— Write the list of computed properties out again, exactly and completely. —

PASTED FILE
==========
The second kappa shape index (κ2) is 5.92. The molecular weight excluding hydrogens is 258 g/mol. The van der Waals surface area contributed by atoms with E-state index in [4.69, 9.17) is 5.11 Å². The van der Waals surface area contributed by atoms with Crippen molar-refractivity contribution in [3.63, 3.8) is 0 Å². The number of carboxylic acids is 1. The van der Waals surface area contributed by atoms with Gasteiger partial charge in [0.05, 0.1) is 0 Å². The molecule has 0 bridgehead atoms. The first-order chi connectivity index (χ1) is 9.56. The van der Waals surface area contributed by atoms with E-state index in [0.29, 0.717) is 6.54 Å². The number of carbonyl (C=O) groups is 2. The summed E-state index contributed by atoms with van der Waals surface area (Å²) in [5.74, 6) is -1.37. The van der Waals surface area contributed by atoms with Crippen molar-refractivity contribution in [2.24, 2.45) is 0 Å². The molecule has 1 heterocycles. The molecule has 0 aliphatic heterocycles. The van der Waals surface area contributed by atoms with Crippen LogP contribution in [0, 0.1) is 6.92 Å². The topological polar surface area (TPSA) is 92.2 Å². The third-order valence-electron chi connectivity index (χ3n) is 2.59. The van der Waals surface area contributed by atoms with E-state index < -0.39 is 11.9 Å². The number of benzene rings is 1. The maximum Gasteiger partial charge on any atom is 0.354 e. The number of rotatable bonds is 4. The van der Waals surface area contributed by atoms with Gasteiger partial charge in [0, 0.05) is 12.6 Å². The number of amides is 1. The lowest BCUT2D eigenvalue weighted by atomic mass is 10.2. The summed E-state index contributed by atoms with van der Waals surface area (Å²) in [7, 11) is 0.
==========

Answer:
The second kappa shape index (κ2) is 5.92. The molecular weight excluding hydrogens is 258 g/mol. The van der Waals surface area contributed by atoms with E-state index in [4.69, 9.17) is 5.11 Å². The van der Waals surface area contributed by atoms with Crippen molar-refractivity contribution in [3.63, 3.8) is 0 Å². The number of carboxylic acids is 1. The van der Waals surface area contributed by atoms with Gasteiger partial charge in [0.05, 0.1) is 0 Å². The molecule has 0 bridgehead atoms. The first-order chi connectivity index (χ1) is 9.56. The van der Waals surface area contributed by atoms with E-state index in [0.29, 0.717) is 6.54 Å². The number of carbonyl (C=O) groups is 2. The summed E-state index contributed by atoms with van der Waals surface area (Å²) in [5.74, 6) is -1.37. The van der Waals surface area contributed by atoms with Crippen molar-refractivity contribution in [2.24, 2.45) is 0 Å². The molecule has 1 heterocycles. The molecule has 0 aliphatic heterocycles. The van der Waals surface area contributed by atoms with Crippen LogP contribution in [0, 0.1) is 6.92 Å². The topological polar surface area (TPSA) is 92.2 Å². The third-order valence-electron chi connectivity index (χ3n) is 2.59. The van der Waals surface area contributed by atoms with E-state index < -0.39 is 11.9 Å². The number of benzene rings is 1. The maximum Gasteiger partial charge on any atom is 0.354 e. The number of rotatable bonds is 4. The van der Waals surface area contributed by atoms with Gasteiger partial charge in [0, 0.05) is 12.6 Å². The number of amides is 1. The lowest BCUT2D eigenvalue weighted by atomic mass is 10.2. The summed E-state index contributed by atoms with van der Waals surface area (Å²) in [7, 11) is 0.